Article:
Individuals who perform gig work or other gig activities may be contributing to the economy in ways not observed through traditional employment measures. To understand this aspect of the economy, including the effects of the gig economy on household finances, the survey includes a series of questions about gig activities. Gig activities in this report include selling items at places such as flea markets and garage sales or through online marketplaces, short-term rentals of items or property, and freelance gig work such as ridesharing or other roles where people are paid for specific tasks and generally have flexibility about when and how to work.
Overall, 16 percent of adults had performed gig activities over the prior month.33 This includes 11 percent who sold things, 1 percent who offered short-term rentals, and 6 percent doing other freelance or gig work (with some people performing more than one type of gig activity) (figure 17).
Most commonly, people sold things that they owned for personal use, like clothing. Eight percent of all adults sold a personal item in the prior month. A smaller 3 percent sold something that they purchased to resell, and 2 percent sold something that they made.
Gig activities were typically not full-time jobs. Sixty-four percent of those who performed gig activities (10 percent of all adults) said they spent less than 20 hours doing so over the prior month. That said, those doing freelance gig work were more likely than those selling or renting items to spend at least 20 hours on it over the prior month.
People performing gig activities often had another job. Over half of those performing gig activities (54 percent) also had a job working for someone else. Even among those who spent at least 20 hours on gigs, 46 percent reported that they had a job working for someone else.34
As a result, gig activities were rarely people's main source of income. Only 2 percent of all adults said they earned more than half of their income from gigs over the prior month. An even lower 1 percent of all adults said that they earned at least 90 percent of their income from gig activities.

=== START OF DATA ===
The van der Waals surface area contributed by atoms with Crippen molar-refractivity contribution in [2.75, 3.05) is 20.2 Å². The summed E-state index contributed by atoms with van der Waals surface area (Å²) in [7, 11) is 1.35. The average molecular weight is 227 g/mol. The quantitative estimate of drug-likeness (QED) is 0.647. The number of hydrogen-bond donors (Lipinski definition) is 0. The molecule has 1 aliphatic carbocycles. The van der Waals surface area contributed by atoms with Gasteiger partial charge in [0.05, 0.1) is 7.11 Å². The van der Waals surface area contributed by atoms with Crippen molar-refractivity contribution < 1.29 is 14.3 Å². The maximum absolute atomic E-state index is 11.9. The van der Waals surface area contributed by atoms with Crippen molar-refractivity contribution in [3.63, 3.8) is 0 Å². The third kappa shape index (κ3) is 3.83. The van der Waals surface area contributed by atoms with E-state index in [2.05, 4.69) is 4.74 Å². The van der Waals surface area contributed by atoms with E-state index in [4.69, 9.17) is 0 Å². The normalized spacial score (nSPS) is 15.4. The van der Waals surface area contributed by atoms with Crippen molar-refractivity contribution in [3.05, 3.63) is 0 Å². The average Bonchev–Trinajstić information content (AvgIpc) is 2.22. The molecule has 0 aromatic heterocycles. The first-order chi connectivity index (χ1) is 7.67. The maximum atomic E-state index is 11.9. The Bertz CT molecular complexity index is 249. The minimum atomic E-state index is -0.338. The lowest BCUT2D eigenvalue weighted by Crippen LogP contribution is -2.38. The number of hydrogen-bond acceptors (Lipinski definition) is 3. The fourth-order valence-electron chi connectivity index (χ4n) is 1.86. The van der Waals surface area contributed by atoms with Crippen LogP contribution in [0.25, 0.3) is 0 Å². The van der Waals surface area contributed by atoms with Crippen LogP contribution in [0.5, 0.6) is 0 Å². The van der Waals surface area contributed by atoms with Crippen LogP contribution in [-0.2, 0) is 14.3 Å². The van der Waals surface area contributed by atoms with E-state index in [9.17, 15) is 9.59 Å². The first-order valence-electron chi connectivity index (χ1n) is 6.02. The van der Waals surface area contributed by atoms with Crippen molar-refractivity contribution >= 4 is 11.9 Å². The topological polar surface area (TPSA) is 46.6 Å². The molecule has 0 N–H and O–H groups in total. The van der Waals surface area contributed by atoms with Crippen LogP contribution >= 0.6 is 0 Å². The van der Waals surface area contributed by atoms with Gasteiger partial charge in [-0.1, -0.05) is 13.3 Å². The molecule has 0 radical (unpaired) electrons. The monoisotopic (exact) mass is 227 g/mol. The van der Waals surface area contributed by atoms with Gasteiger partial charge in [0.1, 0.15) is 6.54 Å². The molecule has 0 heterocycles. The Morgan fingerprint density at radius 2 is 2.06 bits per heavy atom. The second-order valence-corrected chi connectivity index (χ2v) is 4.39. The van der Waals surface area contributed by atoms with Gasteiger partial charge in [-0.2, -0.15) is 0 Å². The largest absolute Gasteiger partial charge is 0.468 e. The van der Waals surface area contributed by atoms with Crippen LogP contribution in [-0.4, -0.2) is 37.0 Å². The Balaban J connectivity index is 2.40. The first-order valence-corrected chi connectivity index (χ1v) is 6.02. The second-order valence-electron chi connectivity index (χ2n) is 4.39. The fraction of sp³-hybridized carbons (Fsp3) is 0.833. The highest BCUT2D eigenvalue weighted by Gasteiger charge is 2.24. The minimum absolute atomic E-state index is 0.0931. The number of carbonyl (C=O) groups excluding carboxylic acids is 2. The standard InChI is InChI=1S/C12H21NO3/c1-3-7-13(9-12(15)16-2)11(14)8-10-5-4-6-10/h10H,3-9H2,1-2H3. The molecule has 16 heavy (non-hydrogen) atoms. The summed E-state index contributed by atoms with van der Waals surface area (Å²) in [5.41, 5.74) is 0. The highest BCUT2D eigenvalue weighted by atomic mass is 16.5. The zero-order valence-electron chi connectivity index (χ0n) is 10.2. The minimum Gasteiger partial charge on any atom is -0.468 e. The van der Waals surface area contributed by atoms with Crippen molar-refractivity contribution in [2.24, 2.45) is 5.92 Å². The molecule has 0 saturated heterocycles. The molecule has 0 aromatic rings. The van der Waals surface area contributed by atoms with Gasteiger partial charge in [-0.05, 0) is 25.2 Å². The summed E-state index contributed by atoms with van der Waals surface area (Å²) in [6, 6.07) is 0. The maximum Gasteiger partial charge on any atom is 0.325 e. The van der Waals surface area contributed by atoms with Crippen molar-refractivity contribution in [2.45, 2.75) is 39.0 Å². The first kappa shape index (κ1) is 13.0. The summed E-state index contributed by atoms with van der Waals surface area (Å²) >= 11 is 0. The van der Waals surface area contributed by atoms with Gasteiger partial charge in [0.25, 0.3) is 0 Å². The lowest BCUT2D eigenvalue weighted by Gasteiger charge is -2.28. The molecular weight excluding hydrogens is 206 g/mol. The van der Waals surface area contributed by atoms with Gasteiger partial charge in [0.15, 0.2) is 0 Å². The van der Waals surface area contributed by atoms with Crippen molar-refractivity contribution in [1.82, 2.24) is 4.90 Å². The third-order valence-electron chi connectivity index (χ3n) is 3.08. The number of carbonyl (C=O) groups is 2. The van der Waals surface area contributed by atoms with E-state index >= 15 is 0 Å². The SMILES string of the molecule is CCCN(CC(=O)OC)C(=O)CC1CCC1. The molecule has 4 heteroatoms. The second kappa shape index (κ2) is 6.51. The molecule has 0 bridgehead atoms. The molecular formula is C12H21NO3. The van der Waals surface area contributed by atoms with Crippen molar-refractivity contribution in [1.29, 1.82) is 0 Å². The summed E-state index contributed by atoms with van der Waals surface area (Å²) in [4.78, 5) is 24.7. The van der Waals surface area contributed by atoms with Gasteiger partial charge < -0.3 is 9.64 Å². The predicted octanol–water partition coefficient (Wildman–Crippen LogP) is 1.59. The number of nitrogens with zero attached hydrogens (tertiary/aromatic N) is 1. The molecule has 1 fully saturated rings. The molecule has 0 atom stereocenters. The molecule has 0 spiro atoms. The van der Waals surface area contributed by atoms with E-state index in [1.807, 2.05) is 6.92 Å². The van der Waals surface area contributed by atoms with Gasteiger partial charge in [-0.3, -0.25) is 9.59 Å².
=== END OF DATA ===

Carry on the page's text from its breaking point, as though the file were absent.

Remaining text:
People with lower financial well-being were more likely to perform gig activities than those who were faring better financially. One-fourth of people who found it difficult to get by financially did gig activities, compared with 13 percent of those who were living comfortably (figure 18). At the same time, however, people who performed gig activities were more likely to say that they did it by choice (71 percent) than out of necessity (29 percent).
People who did freelance gig work also varied in how they felt their pay compared with what they could earn from a more traditional job. Thirty-three percent of people who did freelance gig work said that they earned more doing gig work than they could in a traditional job, while 39 percent said they earned less. The remaining 28 percent said they earned about the same amount as they could in a traditional job.
Box 1. Pandemic Employment Experiences of Adults with a Disability
Individuals with a disability have long faced significant barriers in the labor market. Before the pandemic, in February 2020, the employment rate among individuals with a disability was only 19 percent, compared with 67 percent among those without a disability. Most of this gap was due to individuals with a disability being out of the labor force, meaning they were not looking for work.1 The widespread disruptions to the labor market during the pandemic created unique challenges for adults with disabilities, but the restructuring of how work is conducted also created an opportunity for some to enter the labor force and contribute in ways that were not previously possible.